Community colleges already are fulfilling their mission

Nursing students get training at Miami Dade College’ School of Nursing.
Nursing students get training at Miami Dade College’ School of Nursing. mdc.edu/nursing

For more than 75 years, Florida’s community and state colleges have singlehandedly changed the lives of tens of millions of Floridians, opening the door of opportunity through education and preparing students to become the backbone of our state’s workforce.

All 28 institutions of the national model Florida College System (FCS), including our community’s Miami Dade College, have played a crucial role in shaping the state’s economic development. As a hotel industry executive in the South Florida region, I can attest to the immeasurable impact of MDC and colleges like it in some of Florida’s major industries.

Not a day goes by that I do not encounter someone who credits MDC for their professional success. That’s because only these fine institutions provide new generations of students an affordable and high-quality pathway to careers that one day will help them improve the economic future of our state. More than 800,000 people currently are enrolled at our state colleges.

At Florida’s colleges, anyone with the will to work hard and persevere has access to high-quality, affordable academic and career educational programs. The FCS leads the nation in the percentage of students graduating from college, and currently nine out of 10 FCS graduates either are working or continuing their education. And, FCS institutions have accomplished this despite reductions in state funding last year and in prior years, and while not raising tuition.

This proven success, however, may soon be potentially tarnished if some troubling proposals developing in Tallahassee come to fruition. Proposed amendments through the Constitutional Review Commission process —as well as bills in the upcoming 2018 legislative session — threaten to undermine the progress of the FCS, and frankly could jeopardize the hopes and dreams of Floridians who have entrusted our colleges with their professional goals and dreams. It begs the question: What is broken in the Florida College System?

Proposed amendments to the Florida Constitution are calling for the creation of an overarching governing state board for the colleges and the dilution of powers and duties of their local Boards of Trustees. Moreover, two bills being considered in the 2018 legislative session, SB540 and HB831, also propose changing the governance of our state colleges, implementing performance metrics that could adversely affect funding and capping enrollment in critical workforce baccalaureate programs, among other provisions. These proposals could eliminate the one quality that makes our state colleges unique — their ability to respond to the specific, local educational and workforce training needs of individual communities.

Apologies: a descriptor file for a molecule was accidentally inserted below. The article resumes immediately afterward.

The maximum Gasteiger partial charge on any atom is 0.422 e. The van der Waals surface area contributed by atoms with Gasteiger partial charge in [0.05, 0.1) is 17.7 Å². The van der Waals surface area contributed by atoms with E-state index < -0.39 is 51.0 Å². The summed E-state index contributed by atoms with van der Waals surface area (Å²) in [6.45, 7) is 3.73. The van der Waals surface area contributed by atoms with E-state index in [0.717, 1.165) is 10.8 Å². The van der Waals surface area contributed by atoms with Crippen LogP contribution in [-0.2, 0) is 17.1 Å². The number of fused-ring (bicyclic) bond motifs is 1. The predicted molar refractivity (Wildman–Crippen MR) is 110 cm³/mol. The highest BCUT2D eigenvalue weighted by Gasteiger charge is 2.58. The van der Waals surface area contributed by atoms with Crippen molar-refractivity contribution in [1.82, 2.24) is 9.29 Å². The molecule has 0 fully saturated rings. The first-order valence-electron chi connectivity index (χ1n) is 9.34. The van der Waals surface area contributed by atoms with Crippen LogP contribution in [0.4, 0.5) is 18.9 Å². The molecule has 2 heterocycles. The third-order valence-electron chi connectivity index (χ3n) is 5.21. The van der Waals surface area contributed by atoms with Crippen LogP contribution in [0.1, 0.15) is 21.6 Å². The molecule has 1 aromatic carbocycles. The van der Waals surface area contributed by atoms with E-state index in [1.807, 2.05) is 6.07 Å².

Currently, state colleges like MDC have locally based boards comprising professionals and community members appointed by the governor. They volunteer their time, talents and leadership to swiftly respond to the needs of students and the local workforce. These men and women are all community pillars, with the ability to create alliances and generate grassroots support for initiatives that help these institutions operate nimbly and effectively.

Transferring governance to a statewide entity not only will hamper the Colleges’ ability to appropriately serve their local communities, but will significantly impact those students who rely on the FCS for their academic and professional success. By removing the ability of a college to directly listen to, adapt and respond to the needs of its community, the success of our system and its ability to remain relevant are threatened.

The FCS is the highest performing system in the nation, and its success rates of completion and production of certificates and degrees rank in the top tier of all higher education institutions nationwide. Why alter a system that’s been operating so effectively and successfully for decades?

The measures being considered will only add an unnecessary layer of bureaucracy at the expense of Florida’s taxpayers and will give a statewide board the power to make blanket decisions without regard for the individual needs of each college.

Instead, we should focus on what really matters — offering every Floridian open access to achieve their dreams through a college education by expanding funding for state colleges. Let’s maintain local governance and impact — it’s why our state has the best college system in America.

Julie Grimes is chair of the Miami Dade College Foundation board of directors.